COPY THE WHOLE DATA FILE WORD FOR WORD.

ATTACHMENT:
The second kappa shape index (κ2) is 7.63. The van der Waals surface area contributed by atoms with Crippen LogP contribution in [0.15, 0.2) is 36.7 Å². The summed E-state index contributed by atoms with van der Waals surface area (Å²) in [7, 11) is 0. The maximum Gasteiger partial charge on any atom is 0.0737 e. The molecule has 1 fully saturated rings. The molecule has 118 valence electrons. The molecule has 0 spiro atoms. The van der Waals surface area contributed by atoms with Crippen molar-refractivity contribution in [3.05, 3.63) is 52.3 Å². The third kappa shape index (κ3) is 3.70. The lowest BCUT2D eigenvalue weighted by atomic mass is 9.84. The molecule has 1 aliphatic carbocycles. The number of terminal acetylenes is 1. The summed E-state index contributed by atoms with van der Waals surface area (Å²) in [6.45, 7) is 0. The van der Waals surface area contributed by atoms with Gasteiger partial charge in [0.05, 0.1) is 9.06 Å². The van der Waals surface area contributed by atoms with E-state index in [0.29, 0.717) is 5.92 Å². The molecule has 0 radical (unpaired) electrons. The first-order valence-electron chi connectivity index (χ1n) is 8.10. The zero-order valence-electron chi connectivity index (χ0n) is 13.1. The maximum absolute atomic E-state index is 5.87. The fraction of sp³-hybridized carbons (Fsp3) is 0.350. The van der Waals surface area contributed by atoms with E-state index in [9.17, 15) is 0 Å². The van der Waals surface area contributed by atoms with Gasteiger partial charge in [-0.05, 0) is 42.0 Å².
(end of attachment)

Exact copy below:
The second kappa shape index (κ2) is 7.63. The van der Waals surface area contributed by atoms with Crippen LogP contribution in [0.15, 0.2) is 36.7 Å². The summed E-state index contributed by atoms with van der Waals surface area (Å²) in [7, 11) is 0. The maximum Gasteiger partial charge on any atom is 0.0737 e. The molecule has 1 fully saturated rings. The molecule has 118 valence electrons. The molecule has 0 spiro atoms. The van der Waals surface area contributed by atoms with Crippen molar-refractivity contribution in [3.05, 3.63) is 52.3 Å². The third kappa shape index (κ3) is 3.70. The lowest BCUT2D eigenvalue weighted by atomic mass is 9.84. The molecule has 1 aliphatic carbocycles. The number of terminal acetylenes is 1. The summed E-state index contributed by atoms with van der Waals surface area (Å²) in [6.45, 7) is 0. The van der Waals surface area contributed by atoms with Gasteiger partial charge in [0.05, 0.1) is 9.06 Å². The van der Waals surface area contributed by atoms with E-state index in [0.29, 0.717) is 5.92 Å². The molecule has 0 radical (unpaired) electrons. The first-order valence-electron chi connectivity index (χ1n) is 8.10. The zero-order valence-electron chi connectivity index (χ0n) is 13.1. The maximum absolute atomic E-state index is 5.87. The fraction of sp³-hybridized carbons (Fsp3) is 0.350. The van der Waals surface area contributed by atoms with E-state index in [9.17, 15) is 0 Å². The van der Waals surface area contributed by atoms with Gasteiger partial charge in [-0.05, 0) is 42.0 Å².